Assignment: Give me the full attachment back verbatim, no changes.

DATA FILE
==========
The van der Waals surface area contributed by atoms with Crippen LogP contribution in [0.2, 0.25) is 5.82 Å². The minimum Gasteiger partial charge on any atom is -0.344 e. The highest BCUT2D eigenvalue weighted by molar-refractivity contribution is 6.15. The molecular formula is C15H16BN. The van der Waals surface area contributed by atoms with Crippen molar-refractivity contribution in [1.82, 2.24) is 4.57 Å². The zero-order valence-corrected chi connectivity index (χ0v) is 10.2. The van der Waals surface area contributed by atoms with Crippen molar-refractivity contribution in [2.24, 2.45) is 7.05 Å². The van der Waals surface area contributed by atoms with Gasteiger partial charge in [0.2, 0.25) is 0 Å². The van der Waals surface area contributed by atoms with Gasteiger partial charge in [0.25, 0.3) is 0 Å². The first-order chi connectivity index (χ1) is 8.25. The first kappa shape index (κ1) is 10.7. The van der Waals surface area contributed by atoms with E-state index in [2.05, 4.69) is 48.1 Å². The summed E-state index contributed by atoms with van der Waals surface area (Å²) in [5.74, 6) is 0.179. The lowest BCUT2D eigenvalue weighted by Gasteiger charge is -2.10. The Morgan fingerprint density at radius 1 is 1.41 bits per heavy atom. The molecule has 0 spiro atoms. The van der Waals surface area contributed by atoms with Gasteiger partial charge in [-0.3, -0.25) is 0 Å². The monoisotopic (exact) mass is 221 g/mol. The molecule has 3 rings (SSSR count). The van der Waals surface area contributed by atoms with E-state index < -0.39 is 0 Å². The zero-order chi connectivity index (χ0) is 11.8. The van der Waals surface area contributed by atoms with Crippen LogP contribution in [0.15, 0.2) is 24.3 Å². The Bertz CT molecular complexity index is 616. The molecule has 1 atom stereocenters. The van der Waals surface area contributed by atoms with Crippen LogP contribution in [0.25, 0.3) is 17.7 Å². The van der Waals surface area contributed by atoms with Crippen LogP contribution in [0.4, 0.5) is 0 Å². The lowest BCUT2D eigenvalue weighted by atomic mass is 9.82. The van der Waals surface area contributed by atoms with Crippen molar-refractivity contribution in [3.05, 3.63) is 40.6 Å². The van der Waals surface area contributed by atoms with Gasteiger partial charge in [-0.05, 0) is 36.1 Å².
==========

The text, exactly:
The van der Waals surface area contributed by atoms with Crippen LogP contribution in [0.2, 0.25) is 5.82 Å². The minimum Gasteiger partial charge on any atom is -0.344 e. The highest BCUT2D eigenvalue weighted by molar-refractivity contribution is 6.15. The molecular formula is C15H16BN. The van der Waals surface area contributed by atoms with Crippen molar-refractivity contribution in [1.82, 2.24) is 4.57 Å². The zero-order valence-corrected chi connectivity index (χ0v) is 10.2. The van der Waals surface area contributed by atoms with Crippen molar-refractivity contribution in [2.24, 2.45) is 7.05 Å². The van der Waals surface area contributed by atoms with Gasteiger partial charge in [0.2, 0.25) is 0 Å². The van der Waals surface area contributed by atoms with Gasteiger partial charge in [0.25, 0.3) is 0 Å². The first-order chi connectivity index (χ1) is 8.25. The first kappa shape index (κ1) is 10.7. The van der Waals surface area contributed by atoms with E-state index in [2.05, 4.69) is 48.1 Å². The summed E-state index contributed by atoms with van der Waals surface area (Å²) in [5.74, 6) is 0.179. The lowest BCUT2D eigenvalue weighted by Gasteiger charge is -2.10. The Morgan fingerprint density at radius 1 is 1.41 bits per heavy atom. The molecule has 0 spiro atoms. The van der Waals surface area contributed by atoms with Gasteiger partial charge in [-0.3, -0.25) is 0 Å². The monoisotopic (exact) mass is 221 g/mol. The molecule has 3 rings (SSSR count). The van der Waals surface area contributed by atoms with E-state index < -0.39 is 0 Å². The zero-order chi connectivity index (χ0) is 11.8. The van der Waals surface area contributed by atoms with Crippen LogP contribution in [0.15, 0.2) is 24.3 Å². The Bertz CT molecular complexity index is 616. The molecule has 1 atom stereocenters. The van der Waals surface area contributed by atoms with Crippen LogP contribution in [0.25, 0.3) is 17.7 Å². The van der Waals surface area contributed by atoms with Crippen LogP contribution in [0.4, 0.5) is 0 Å². The lowest BCUT2D eigenvalue weighted by atomic mass is 9.82. The van der Waals surface area contributed by atoms with Crippen molar-refractivity contribution in [3.05, 3.63) is 40.6 Å². The van der Waals surface area contributed by atoms with Gasteiger partial charge in [-0.05, 0) is 36.1 Å².